• Five hospital trusts see less than 50 per cent of patients in their consultant-led A&E departments within four hours
  • Dramatic slide in type one A&E performance from last winter
  • Two trusts in London, two in Lancashire and Isle of Wight Trust lead decline

An unprecedented five trusts saw less than half of their accident and emergency attendances within four hours in December, HSJ analysis reveals.

The statistics for performance against the 95 per cent target, released yesterday, show two trusts in Lancashire, two in London and one serving the Isle of Wight with a score below 50 per cent. No trusts went under the 50 per cent mark in December 2018.

Type one performance, which measures the performance of consultant-led units, was 68.6 per cent nationally, compared to 79.8 per cent for all types of A&E and urgent care unit.

The overall type one performance has fallen 10.7 percentage points since December 2018.

Lancashire Teaching Hospitals Foundation Trust saw the lowest performance last month, at 43.4 per cent. The multisite trust and Barking, Havering and Redbridge University Hospitals Trust were below 50 per cent for the whole of the third quarter in 2019-20. No trust recorded a performance below 6 per cent for the same period in 2018-19.

NamePercentage in 4 hours or less (type-1) - 2019Percentage in 4 hours or less (type-1) - 2018
England 68.6% 79.3%
Lancashire Teaching Hospitals Foundation Trust 43.4% 57.9%
Blackpool Teaching Hospitals Foundation Trust 44.2% 64.2%
Barking, Havering And Redbridge University Hospitals Trust 44.6% 67.3%
Isle of Wight Trust 48.0% 77.8%
Croydon Health Services Trust 48.2% 51.6%

The five trusts had a total attendance of 37,265 in their type-one units in December 2019.

Twenty trusts had a performance in the 50s in December 2019, and they saw 232,000 attendances.

In April last year HSJ reported that two hospital trusts had fallen beneath the 50 per cent mark on type-one performance for the first time – Hillingdon Hospitals FT in west London and Blackpool were the first to do so.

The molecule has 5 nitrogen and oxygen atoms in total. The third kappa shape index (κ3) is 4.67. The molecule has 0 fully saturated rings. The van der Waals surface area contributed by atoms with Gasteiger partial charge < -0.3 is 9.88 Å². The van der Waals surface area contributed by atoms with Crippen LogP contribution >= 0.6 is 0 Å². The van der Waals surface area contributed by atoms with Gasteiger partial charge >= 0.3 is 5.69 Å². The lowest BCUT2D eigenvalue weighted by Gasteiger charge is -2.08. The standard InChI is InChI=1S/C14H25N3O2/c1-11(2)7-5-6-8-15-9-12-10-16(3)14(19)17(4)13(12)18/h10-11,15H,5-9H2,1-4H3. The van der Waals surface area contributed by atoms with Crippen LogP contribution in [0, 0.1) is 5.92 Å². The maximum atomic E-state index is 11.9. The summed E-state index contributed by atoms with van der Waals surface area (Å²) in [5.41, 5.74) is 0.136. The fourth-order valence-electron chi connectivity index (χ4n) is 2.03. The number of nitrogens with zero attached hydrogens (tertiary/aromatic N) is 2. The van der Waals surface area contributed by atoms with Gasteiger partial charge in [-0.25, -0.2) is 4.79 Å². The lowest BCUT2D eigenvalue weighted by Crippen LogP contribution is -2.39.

Isle of Wight Trust saw the biggest year-on-year slide in the country, down from 77.8 per cent in December 2018 to 48 per cent last month.

Health Education England and the General Medical Council last month threatened to withdraw trainees from the trust if it did not “urgently” recruit more senior staff.

Barking’s chief operating officer Shelagh Smith said the trust was under “extreme pressure”.

She said: “As well as seeing a high volume of patients in our emergency departments, the patients coming to us are sicker and require more intensive treatment, which can take longer.

“To help meet the demand we have introduced a frailty unit, bringing together specialist teams in one place to care for our older, frail patients, and get them home again as quickly as possible. We’ve also opened 28 additional beds.”

Lancashire and South Cumbria Integrated Care System said in a statement winter was “an especially busy time for hospitals across the country” but offered no explanation for the decline of the two trusts’ performance.

Lancashire Teaching Hospitals’ chief executive Karen Partington said in a statement: “We are looking after more acutely unwell patients than usual, and despite our best efforts there are inevitably delays when we are exceptionally busy, which we know is not ideal.”

The London regional director’s office said flu “had come early and around twice as high as this time last year”.

A spokeswoman said: “[Last month] London A&Es treated over 25,000 more patients compared to December 2018.”

Kevin McGee, the chief executive of Blackpool Teaching Hospitals, said: ”One of the challenges we face is having a suitable place to discharge a patient to and this can sometimes cause a lack of flow throughout the hospital.”